A Death: Notes of a Suicide
A Death: Notes of a Suicide
Translated, with an introduction, by Daniel Kennedy / October 2019 / 5.375 x 8, 176 pp. / 978-1-939663-45-0
In a Yiddish take on Notes from Underground, a dark, expressionist love affair develops in a large, unnamed Eastern European city between the young, impoverished, and violently self-loathing teacher, Shloyme—and a hungry, spiteful, and unsettlingly sensual revolver. Purchased from a friend ostensibly to protect him from the pogroms sweeping the empire, the weapon instead opens a portal to Shloyme’s innermost demons, and through it he begins his methodical mission to eradicate any remnants of life and humanity in him and pave the way for his self-destruction. A Death takes the form of a diary that follows the Jewish calendar, describing hallucinatory demons and parasitical urges as its author spends his remaining days excising all his responsibilities and acquaintances from a life now devoted to not living.
Written in Yiddish in 1905 and published with immediate success in Warsaw in 1909, A Death utilizes the influences of Dostoyevsky and Schopenhauer to depict a distinctly Jewish experience of homelessness and uprooted modernity. Zalman Shneour’s short novel presents a much lesser-known strand of Jewish decadent literature and an authorial voice that has been buried for too long. This introduction of Shneour’s inaugural novel is his first appearance in English since 1963. Its exploration of alienation, mental health, toxic masculinity, and violence is remarkably contemporary.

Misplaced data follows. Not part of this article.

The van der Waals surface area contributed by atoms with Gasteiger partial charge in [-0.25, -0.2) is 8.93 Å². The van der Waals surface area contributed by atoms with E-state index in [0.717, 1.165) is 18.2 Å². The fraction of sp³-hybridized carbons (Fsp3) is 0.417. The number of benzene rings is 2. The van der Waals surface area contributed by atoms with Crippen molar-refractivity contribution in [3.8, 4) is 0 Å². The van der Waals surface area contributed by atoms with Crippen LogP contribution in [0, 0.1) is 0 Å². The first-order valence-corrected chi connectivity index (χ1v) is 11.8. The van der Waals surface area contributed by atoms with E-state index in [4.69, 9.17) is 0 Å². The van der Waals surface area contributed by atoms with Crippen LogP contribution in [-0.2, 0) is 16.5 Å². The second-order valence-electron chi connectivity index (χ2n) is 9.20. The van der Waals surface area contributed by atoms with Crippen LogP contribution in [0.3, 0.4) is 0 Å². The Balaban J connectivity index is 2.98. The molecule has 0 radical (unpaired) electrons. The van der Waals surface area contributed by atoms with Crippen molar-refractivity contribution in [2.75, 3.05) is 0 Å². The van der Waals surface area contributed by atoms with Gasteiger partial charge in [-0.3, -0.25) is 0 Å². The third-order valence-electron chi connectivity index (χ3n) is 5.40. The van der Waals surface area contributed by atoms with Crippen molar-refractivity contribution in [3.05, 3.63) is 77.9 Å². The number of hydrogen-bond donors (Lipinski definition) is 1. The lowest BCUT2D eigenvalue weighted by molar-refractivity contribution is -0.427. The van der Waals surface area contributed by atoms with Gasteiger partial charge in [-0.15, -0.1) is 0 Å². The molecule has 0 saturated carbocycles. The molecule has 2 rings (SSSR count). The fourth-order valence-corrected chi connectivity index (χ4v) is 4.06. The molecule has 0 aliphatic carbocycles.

Born in Shklow, Zalman Shneour (1887–1959) was a major figure of Jewish modernity and one of the most popular Yiddish writer between the World Wars. He wrote poetry, prose, and plays in both Yiddish and Hebrew. Like many of his generation, his life was spent moving from city to city in search of literary community or escaping political turmoil: from Odessa to Warsaw to Vilne, and on to such Western cities as Bern, Geneva, Berlin, Paris, New York (where he died), and Tel Aviv (where he is buried). His psychological fiction brought the insights of Nietzsche and Freud into the narrative world of Eastern European Jewish life.
“Atmosphere abounds in this short, bleak novel. Its narrator’s descriptions hew toward the grotesque, which heightens the stylization of the work. His sublime indifference toward the world around him makes for some chilling passages...”
—Tobias Carroll, Words Without Borders
“Gonzo journalism for alienated killjoys, with a genuine sense of clogged air in chilly rooms, gnat-like people swatting around Shklow or Odessa in the long Eastern fin de siècle.”
—Martin Billheimer, Counterpunch
“A Death is an uncomfortable, dark novel, but a strong piece of work. Obviously, readers should be aware of what they're letting themselves in for, but for those up to it, it's a disturbingly satisfying read.”
—M. A. Orthofer, The Complete Review